"It's the greatest sport in the world," says Trimble, a retired district court judge, "and I'll tell you why. It's the only sport I know of where I could be out there trying to kick your butt this morning, and this afternoon, I might be scouting for your dog, trying to help you kick mine. This competition isn't about the owners or trainers. It's all about the dogs." [pagebreak] A Burning in the Chest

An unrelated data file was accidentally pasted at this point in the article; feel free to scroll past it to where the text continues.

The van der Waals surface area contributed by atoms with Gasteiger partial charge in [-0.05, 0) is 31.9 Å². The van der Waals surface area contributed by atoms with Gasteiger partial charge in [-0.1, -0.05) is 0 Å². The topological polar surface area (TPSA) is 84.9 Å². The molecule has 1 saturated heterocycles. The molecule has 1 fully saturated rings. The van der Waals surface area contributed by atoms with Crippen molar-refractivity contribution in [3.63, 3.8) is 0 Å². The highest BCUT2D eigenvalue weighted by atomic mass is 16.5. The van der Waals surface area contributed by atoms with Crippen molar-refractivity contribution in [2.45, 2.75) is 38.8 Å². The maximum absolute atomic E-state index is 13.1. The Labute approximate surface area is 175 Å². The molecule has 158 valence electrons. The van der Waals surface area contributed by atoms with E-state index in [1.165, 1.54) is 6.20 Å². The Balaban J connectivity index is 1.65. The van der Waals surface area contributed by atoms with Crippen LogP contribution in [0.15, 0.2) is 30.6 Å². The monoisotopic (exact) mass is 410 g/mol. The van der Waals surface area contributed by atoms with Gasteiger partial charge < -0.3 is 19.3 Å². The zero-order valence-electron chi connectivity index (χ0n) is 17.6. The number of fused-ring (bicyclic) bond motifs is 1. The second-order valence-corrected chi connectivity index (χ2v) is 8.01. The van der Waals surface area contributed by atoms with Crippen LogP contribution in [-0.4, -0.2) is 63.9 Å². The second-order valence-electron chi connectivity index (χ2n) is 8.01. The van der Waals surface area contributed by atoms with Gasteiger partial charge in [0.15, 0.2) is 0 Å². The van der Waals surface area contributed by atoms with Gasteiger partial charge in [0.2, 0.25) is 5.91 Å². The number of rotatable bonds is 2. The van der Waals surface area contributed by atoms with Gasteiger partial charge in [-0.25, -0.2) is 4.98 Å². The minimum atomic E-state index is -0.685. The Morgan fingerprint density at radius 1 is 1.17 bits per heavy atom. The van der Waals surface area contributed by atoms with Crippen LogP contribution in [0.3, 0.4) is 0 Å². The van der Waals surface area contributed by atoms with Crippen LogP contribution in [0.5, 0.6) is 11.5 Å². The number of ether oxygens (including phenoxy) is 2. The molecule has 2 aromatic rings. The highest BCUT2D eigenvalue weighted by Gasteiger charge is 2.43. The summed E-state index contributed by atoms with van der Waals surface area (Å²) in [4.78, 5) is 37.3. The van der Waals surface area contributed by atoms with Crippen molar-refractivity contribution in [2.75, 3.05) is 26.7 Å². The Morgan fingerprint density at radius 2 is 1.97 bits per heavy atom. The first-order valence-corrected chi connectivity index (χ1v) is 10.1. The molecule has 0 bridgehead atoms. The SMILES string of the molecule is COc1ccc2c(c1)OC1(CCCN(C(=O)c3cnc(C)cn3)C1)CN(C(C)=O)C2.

An hour after his first find, Two Pete still runs with the speed and intensity you'd expect of a racehorse 5 feet out of the gate. The morning course at Ames Plantation winds through a checkerboard landscape of food plots, timbered ridges, and big fields where the tin roofs of ancient barns rattle in the wind. The gallery, strung out for half a mile, is knotted up in small groups of riders, chatting. Far ahead, scouts and handlers range back and forth. Horses break ice in puddles on the trail, their hooves flashing. Only briefly do the spectators actually get a glimpse of the dogs.